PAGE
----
Today, the Erie Canal is used almost entirely for recreational activities. In fact, shipping and commercial traffic declined after the construction of the St. Lawrence Seaway in 1959. The new waterway allowed larger ships to enter the Great Lakes directly from the Atlantic Ocean.
However, the Erie Canal is still a striking historical tourism site. You can travel the length of the canal by boat or explore the Erie Canalway Trail that runs alongside the canal. The trail is open for biking, jogging, walking, and cross-country skiing. Many stretches of the train have crushed stone instead of paved pathways.
In 2020, the Erie Canalway Trail became part of the statewide Empire State Trail, which spans 750 miles. Some sections of the trail allow horseback riding, snowmobiles, inline skating, or a combination of all three. If you’re interested in these activities, plan your trip and choose the trail sections you will traverse.
If you’re planning on exploring the Erie Canal, plan your route instead of randomly picking a starting point. This way, you can ensure you see all the major tourist attractions along the canal and are close to the primary access points. Moreover, if you’re planning a multi-day trip, you will need to know about your boat’s night stops or anchor stops. You will have to find out about docks and accommodations to book ahead of time.
How to Explore the Erie Canal
Here are some ways in which you can go about exploring the Erie Canal:
You can choose boating if you want to explore the canal for an hour or two or go for a long stretch. Most communities along the canal have boat ramps with a few parking spaces. Some even have marinas where you can rent large boats, kayaks, and canoes. You can also take canal barges for week-long excursions exploring the Erie Canal.
With that said, if you’re covering a significant distance on the canal, you might have to go through a lock or under a lift bridge. The waterway is open for boating from mid-May through mid-November. It opens at 7 am and closes between 5 pm to 10 pm, depending on the season.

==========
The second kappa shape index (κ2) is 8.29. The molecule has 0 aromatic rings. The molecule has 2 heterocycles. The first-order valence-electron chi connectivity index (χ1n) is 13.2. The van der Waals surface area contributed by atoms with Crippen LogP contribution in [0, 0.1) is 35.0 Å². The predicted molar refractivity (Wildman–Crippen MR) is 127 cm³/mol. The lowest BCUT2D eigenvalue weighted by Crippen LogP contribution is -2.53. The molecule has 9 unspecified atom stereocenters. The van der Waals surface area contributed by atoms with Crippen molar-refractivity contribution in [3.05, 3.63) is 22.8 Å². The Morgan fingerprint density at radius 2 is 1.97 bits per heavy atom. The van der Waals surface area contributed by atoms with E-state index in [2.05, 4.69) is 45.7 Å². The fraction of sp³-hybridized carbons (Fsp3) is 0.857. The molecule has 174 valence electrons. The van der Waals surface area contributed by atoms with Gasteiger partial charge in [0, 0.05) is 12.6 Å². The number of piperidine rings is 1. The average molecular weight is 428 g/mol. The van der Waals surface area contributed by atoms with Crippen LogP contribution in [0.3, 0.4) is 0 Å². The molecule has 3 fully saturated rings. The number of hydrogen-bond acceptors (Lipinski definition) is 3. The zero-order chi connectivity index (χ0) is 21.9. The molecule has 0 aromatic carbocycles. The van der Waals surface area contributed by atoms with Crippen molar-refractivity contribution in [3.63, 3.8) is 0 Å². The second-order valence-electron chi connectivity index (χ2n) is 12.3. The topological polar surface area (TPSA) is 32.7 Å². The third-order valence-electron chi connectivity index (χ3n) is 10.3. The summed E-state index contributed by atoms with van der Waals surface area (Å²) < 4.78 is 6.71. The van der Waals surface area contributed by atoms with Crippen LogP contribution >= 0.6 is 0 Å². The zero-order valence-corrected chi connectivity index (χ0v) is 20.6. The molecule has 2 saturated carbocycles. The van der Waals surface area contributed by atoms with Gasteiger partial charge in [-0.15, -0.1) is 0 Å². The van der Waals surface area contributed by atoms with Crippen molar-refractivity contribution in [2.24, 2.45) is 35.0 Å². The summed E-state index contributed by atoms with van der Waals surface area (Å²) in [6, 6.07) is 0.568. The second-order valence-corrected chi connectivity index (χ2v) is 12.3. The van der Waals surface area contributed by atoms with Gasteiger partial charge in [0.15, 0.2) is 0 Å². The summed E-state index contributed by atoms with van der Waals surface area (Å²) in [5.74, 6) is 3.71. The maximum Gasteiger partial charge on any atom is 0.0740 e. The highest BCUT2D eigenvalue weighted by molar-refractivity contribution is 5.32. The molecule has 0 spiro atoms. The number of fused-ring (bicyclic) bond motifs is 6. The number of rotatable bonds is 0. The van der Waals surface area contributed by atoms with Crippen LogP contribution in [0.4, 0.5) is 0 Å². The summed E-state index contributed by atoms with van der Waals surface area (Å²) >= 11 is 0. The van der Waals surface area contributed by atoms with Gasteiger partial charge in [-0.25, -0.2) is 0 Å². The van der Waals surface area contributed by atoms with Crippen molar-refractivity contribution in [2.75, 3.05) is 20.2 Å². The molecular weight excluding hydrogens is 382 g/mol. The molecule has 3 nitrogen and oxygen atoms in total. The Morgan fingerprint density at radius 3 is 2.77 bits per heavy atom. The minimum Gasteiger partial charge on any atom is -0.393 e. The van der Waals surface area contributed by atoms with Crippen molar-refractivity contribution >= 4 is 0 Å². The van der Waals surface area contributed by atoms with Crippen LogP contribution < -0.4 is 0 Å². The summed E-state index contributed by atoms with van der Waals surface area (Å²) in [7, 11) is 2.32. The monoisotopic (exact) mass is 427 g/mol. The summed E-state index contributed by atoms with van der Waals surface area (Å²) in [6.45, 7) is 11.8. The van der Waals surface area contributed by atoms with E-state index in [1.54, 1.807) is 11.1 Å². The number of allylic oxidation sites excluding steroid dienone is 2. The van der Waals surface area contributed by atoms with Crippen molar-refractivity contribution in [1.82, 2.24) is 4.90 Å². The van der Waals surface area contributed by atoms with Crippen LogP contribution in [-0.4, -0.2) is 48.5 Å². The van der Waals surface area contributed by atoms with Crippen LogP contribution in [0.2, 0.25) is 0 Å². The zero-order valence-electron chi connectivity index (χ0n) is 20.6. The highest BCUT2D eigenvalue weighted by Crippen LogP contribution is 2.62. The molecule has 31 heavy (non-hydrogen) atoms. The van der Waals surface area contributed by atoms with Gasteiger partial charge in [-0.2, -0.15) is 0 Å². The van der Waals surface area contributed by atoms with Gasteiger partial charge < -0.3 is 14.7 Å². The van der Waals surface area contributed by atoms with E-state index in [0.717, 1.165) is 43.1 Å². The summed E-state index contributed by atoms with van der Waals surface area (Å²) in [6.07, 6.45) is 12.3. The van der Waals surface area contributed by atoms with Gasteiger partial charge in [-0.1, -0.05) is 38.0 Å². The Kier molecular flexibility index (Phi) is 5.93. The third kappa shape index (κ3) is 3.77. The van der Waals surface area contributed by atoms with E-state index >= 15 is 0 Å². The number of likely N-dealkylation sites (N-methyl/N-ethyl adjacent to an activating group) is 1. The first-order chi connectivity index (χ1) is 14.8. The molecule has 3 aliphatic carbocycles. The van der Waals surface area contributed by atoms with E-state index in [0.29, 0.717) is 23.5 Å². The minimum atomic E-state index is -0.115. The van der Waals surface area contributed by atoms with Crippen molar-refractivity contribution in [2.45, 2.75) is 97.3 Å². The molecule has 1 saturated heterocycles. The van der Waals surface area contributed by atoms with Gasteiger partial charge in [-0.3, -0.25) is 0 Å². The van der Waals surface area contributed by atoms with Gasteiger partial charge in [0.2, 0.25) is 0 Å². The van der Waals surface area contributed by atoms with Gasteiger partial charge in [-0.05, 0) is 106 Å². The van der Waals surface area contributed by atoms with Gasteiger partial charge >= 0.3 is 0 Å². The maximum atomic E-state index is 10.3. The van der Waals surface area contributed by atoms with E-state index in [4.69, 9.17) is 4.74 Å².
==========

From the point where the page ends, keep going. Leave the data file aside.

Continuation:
The Erie Canalway Trail is open year-round from morning to evening. You will need a pair of trusty walking or running shoes to walk the trail along the canal. However, you might encounter snow during winter, which will slow you down. So, pack cross-country skis or snowshoes if you plan to explore the canal walkway on foot during winter. Also, be mindful of the bicyclists riding behind you in all seasons.
Many communities along the canal rent bicycles for whole-day or half-day trips. However, if you’re planning a more extended trip, it’s best to bring your own bike for comfort. With that said, you can also hire a bike tour service to benefit from shuttle service for the canal trail, luggage service, and more. Even though the canal trail is open all year round, you shouldn’t bike along the canal during winters as the track is rarely free of snow.
Moreover, parts of the Erie Canal trail are paved, but most of it is compacted crushed limestone. It’s best to stick with bikes with non-knobby, wide tires or mountain bikes for a smooth ride. Some parts of the trail also go to main roads and through larger towns and cities. You can explore the canal by joining a yearly bike tour that can last up to a week or ten days and cover hundreds of miles along the canal. These tours offer camping accommodations, meals, planned activities, and luggage support.
So, what are you waiting for? Explore the Erie Canal – America’s first expansive civil engineering project, which is nothing short of an engineering marvel!